My IPeople

Community discussion for IPeople products and services
Welcome to My IPeople Sign in | Help
in
Home Blogs Forums

How Meditech's Operating System interprets programming functions

Last post 12-14-2007, 1:52 PM by Brian. 0 replies.
Sort Posts: Previous Next
  •  12-14-2007, 1:52 PM 594

    How Meditech's Operating System interprets programming functions

    The Meditech MAGIC programming language (both MAGIC and C/S) includes many different functions.  Most of these functions are represented by a single letter, although there are some exceptions to that rule.  The Meditech Operating System interprets these functions by recognizing the first letter of the function, then ignoring each subsequent alphanumeric character until the open-parentheses is found.  Then the number of arguments enclosed in the parentheses determines how the function will behave.

    For instance, L is the Length/Locate function.  Its behavior is determined by the number of arguments provided in parentheses.  With one argument, it performs the Length function.  With two arguments, it performs the Locate function (which will return the Length of Argument A if Argument B is not located within Argument A).  You could however write your command in any number of different ways:

    L("HELLO","E")  Returns 1 since Argument B, "E", is located at position 1 in Argument A, "HELLO".

    L("HELLO")  Returns 5 since Argument A is 5 characters long.

    LENGTH("HELLO")  Again, this returns 5 since Argument A is 5 characters long.

    LOCATE("HELLO")  Again, this returns 5 since Argument A is 5 characters long.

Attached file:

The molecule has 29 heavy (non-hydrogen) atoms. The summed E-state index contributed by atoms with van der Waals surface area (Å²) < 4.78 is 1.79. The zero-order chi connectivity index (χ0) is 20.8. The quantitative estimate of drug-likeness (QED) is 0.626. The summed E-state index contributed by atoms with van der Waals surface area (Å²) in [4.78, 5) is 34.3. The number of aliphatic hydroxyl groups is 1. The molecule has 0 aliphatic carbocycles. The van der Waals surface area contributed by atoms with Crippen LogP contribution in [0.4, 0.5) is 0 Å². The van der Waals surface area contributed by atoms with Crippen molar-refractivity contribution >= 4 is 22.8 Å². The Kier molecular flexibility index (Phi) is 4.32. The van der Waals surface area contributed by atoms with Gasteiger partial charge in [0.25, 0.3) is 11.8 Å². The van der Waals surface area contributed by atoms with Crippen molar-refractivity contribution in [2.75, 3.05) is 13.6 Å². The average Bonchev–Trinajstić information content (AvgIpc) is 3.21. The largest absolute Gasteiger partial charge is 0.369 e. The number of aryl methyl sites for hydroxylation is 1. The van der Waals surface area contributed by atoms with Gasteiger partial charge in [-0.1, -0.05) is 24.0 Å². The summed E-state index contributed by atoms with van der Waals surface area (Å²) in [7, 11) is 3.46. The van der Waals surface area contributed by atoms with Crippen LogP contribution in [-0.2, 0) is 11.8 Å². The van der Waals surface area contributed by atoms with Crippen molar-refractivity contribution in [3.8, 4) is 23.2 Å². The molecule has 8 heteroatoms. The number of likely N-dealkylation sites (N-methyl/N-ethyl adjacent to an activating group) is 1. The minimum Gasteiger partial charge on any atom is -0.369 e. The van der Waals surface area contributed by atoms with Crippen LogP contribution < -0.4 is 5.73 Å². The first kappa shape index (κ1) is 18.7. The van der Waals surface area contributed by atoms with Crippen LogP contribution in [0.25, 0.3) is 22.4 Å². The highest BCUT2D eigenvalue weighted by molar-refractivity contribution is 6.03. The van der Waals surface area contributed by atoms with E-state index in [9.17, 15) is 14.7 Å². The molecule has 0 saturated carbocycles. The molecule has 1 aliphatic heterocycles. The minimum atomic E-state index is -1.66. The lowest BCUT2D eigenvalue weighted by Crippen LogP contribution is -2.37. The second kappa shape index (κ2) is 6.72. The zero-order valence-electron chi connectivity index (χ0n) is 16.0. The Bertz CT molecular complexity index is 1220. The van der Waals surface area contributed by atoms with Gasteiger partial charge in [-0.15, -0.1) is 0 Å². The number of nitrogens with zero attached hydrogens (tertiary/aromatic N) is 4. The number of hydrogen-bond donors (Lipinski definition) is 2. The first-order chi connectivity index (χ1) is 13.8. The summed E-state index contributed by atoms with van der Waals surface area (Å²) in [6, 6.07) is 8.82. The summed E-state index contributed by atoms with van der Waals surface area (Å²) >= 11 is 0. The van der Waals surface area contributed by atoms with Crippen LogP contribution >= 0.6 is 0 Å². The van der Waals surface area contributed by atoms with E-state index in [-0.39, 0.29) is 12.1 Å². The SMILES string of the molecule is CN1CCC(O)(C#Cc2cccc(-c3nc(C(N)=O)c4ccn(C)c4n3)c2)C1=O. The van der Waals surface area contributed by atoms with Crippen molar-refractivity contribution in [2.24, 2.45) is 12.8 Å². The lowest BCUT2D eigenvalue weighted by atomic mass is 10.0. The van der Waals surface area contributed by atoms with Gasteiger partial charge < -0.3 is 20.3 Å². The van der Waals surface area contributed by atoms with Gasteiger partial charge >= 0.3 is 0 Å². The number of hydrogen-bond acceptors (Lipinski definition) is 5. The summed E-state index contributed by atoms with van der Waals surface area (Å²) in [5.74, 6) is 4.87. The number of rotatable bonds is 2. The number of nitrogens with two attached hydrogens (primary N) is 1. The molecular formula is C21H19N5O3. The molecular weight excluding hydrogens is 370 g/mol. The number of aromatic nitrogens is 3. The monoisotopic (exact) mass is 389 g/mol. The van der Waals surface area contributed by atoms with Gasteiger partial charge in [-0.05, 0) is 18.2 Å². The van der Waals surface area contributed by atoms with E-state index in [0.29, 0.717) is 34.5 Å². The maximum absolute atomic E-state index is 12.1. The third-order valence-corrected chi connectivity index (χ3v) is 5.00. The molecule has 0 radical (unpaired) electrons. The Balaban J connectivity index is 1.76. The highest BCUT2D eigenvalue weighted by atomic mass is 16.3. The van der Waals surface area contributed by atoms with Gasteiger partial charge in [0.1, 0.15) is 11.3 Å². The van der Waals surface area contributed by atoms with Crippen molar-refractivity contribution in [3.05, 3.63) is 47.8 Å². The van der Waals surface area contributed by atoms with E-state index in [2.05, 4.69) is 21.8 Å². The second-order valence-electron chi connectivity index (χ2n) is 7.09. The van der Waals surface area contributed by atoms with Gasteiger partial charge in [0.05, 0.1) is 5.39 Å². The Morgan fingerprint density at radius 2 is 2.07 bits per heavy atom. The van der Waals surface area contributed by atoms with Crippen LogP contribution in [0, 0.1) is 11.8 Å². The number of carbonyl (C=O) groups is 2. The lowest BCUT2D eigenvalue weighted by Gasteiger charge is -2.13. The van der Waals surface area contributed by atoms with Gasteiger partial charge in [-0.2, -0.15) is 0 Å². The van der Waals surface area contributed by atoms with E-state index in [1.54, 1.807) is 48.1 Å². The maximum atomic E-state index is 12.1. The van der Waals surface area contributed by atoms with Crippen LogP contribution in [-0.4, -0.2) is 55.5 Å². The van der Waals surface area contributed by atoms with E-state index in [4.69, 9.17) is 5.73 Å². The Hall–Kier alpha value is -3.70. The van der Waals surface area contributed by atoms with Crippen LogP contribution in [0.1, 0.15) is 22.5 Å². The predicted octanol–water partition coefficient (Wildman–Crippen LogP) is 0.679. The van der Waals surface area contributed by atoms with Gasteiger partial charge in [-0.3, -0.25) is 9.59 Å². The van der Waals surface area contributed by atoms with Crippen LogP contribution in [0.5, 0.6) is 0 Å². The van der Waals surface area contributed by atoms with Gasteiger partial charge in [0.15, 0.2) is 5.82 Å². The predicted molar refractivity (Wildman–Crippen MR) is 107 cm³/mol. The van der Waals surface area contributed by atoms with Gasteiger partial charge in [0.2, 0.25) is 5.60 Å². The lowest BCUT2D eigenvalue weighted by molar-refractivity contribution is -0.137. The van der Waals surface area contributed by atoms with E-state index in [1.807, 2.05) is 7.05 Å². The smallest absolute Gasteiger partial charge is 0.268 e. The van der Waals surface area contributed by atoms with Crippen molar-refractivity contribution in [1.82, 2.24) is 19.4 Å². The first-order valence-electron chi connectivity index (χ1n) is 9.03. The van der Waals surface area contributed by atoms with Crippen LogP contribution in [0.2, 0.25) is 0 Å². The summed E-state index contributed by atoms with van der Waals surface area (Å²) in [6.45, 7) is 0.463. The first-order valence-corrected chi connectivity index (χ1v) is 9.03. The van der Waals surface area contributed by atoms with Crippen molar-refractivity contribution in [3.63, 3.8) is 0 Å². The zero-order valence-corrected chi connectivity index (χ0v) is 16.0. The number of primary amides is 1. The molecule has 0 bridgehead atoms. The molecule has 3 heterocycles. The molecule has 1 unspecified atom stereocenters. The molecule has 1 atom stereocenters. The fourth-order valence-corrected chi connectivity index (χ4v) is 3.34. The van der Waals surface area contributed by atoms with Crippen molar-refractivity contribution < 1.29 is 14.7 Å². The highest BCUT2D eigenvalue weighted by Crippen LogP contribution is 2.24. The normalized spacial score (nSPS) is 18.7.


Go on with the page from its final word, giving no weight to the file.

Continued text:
LMNOP("HELLO")  Once again, this returns 5 since Argument A is 5 characters long.

    LOOK("HELLO","E") Returns 1 since Argument B, "E", is located at position 1 in Argument A, "HELLO".

    In the last four examples above, the "L" is recognized as a valid Meditech MAGIC programming function.  The additional alphanumeric characters are ignored.  Then the arguments within the parentheses determine how the function behaves.

    Using these unnecessary characters has come in handy at times to work-around the various syntax-checks that Meditech's software performs.  However, their NPR Report Writer syntax-checker software is becoming more and more thorough with each new release.

    For instance, KILL(/TEMP) is not acceptable in the MAGIC NPR Report Writer Macro editor.  However, it is still acceptable in their C/S NPR Report Writer (as of Ring Release 5.5). 

    Great care should be taken whenever using several different Meditech programming functions (K, V, O, etc).

    There are several functions beginning with "Z" (such as "ZR" and "ZS") that actually begin with two characters instead of the customary single character.

View as RSS news feed in XML
Powered by Community Server, by Telligent Systems